In recent months, there has been extensive coverage in both the national press and among medieval online communities concerning the discovery and conservation of the late-fifteenth-century wall paintings at St Cadoc’s church, Llancarfan, Vale of Glamorgan. Over the last six years, renowned conservators Ann Ballantyne and Jane Rutherfoord have revealed a number of highly-significant schemes, including Death and the Gallant, St George and the Dragon, and the Seven Deadly Sins.
St George and the Dragon, St Cadoc’s Church, Llancarfan, Vale of Glamorgan. Late Fifteenth Century.
In a recent video interview produced by the BBC, Jane Rutherfoord explains how back in 2007, she was invited by St Cadoc’s church architect to provide advice on the significance of a thin red line visible below the roof line, the only section of the wall paintings perceptible at the time. The subsequent removal of overlying layers of limewash led to the discovery of two heads belonging to the princess and king, who feature commonly in St George scenes. Also interviewed by the BBC was Dr Madeline Gray, Reader in History at the University of South Wales, who suggests that the image of St George – a figure who medieval parishioners strived to emulate – was deliberately juxtaposed with the Seven Deadly Sins – transgressions which conversely congregations endeavoured to avoid. Dr Gray also sheds light on the Death and the Gallant mural, which depicts a fashionably-dressed young man (the Gallant) dragged into a graveyard by Death, who is portrayed as a rotting corpse wrapped in a shroud.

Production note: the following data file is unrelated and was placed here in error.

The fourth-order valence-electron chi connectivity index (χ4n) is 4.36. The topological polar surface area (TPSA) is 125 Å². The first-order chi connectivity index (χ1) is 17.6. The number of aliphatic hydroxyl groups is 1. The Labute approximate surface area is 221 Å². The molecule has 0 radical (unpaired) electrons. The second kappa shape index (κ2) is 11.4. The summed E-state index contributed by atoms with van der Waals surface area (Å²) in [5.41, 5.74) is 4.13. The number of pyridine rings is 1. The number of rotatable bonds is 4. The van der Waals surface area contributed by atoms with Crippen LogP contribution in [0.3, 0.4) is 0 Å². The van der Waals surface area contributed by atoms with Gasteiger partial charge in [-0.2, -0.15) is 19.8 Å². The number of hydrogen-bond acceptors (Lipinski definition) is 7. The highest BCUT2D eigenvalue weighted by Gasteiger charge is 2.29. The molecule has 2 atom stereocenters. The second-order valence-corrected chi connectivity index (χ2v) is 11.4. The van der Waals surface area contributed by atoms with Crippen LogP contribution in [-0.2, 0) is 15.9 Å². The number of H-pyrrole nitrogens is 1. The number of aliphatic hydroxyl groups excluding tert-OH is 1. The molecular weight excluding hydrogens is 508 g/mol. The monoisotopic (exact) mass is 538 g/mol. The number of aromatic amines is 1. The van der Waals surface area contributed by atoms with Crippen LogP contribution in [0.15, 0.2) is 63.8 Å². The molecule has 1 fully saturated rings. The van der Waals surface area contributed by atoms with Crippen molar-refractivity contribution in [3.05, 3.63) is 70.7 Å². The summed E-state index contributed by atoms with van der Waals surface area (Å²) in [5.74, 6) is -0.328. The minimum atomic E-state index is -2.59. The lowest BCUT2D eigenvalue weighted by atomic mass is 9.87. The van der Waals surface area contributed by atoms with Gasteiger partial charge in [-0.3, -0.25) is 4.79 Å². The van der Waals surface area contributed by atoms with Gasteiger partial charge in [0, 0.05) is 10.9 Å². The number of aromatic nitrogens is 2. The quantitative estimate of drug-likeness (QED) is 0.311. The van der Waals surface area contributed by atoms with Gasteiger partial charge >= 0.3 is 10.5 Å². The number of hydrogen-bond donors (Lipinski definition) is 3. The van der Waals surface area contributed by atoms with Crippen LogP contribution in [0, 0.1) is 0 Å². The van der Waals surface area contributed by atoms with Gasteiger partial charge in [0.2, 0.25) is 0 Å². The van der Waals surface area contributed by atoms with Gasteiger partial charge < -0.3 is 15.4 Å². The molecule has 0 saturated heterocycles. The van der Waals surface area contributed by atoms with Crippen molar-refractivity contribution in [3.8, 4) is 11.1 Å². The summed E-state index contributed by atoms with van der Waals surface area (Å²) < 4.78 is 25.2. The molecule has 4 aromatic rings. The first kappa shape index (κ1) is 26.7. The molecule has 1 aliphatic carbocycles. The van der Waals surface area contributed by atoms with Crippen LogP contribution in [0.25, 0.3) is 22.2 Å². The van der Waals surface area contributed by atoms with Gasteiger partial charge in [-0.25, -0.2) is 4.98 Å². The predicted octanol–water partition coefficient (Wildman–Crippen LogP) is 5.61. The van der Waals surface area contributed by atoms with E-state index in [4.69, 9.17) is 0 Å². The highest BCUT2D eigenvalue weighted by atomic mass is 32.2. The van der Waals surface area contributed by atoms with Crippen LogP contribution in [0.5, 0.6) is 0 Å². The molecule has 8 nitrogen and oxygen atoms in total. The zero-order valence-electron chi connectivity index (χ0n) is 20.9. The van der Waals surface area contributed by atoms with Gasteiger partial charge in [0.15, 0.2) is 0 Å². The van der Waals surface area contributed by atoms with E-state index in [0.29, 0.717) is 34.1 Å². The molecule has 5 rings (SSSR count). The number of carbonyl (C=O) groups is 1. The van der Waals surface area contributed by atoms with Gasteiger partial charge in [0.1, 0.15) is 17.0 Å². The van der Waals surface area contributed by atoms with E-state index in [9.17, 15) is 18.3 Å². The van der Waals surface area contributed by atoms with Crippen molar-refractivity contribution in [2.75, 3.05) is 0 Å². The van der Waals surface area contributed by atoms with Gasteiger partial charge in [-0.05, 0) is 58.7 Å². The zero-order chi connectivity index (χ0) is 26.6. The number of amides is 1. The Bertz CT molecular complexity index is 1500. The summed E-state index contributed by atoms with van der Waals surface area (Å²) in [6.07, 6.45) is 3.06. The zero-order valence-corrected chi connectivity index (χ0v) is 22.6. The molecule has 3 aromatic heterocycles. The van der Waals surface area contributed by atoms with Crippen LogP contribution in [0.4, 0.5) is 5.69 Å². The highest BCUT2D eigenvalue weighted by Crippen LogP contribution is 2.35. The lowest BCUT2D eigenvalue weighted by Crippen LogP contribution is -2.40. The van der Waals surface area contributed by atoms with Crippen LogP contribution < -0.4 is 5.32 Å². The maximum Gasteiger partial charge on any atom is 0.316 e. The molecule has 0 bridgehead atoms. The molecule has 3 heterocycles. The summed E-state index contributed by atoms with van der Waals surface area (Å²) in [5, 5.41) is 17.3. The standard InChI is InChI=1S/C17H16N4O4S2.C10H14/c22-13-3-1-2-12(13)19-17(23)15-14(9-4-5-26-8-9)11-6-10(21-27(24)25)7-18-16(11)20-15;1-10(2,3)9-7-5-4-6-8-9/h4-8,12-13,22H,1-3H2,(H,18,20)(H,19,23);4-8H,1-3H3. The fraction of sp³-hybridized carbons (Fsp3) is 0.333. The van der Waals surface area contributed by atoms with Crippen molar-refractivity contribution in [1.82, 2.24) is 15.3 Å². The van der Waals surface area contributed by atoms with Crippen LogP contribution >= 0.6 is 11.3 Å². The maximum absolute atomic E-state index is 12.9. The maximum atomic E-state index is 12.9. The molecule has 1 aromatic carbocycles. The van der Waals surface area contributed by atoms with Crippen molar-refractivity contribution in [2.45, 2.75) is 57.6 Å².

Gules 3 Swan Proper Bawdrip heraldic shield (top centre) and Seven Deadly Sins (detail, left), St Cadoc’s Church, Llancarfan, Vale of Glamorgan. Late Fifteenth Century.
The work is funded by the Heritage Lottery Fund, CADW, and local trusts. The project website provides further information about the wall paintings, and includes a discussion of the Gules 3 Swan Proper heraldic shield located above the diminutive Virgin, whose key functions are to bless and highlight the figure of St George. This device denotes the Bawdrip family who lived at nearby Penmark Place from the fourteenth century, and it was no-doubt strategically positioned to ensure enhanced invocation and intercession from the Virgin. The Bawdrip shield also functioned as a symbol of familial status and piety, whose target audiences included earthly visitors to the church and God himself. The insertion of the shield may also indicate that members of the family were responsible for providing funds towards the execution of the painting.
For further details about the iconography of the Seven Deadly Sins in medieval wall painting, readers should refer to the website of Dr Miriam Gill (University of Leicester).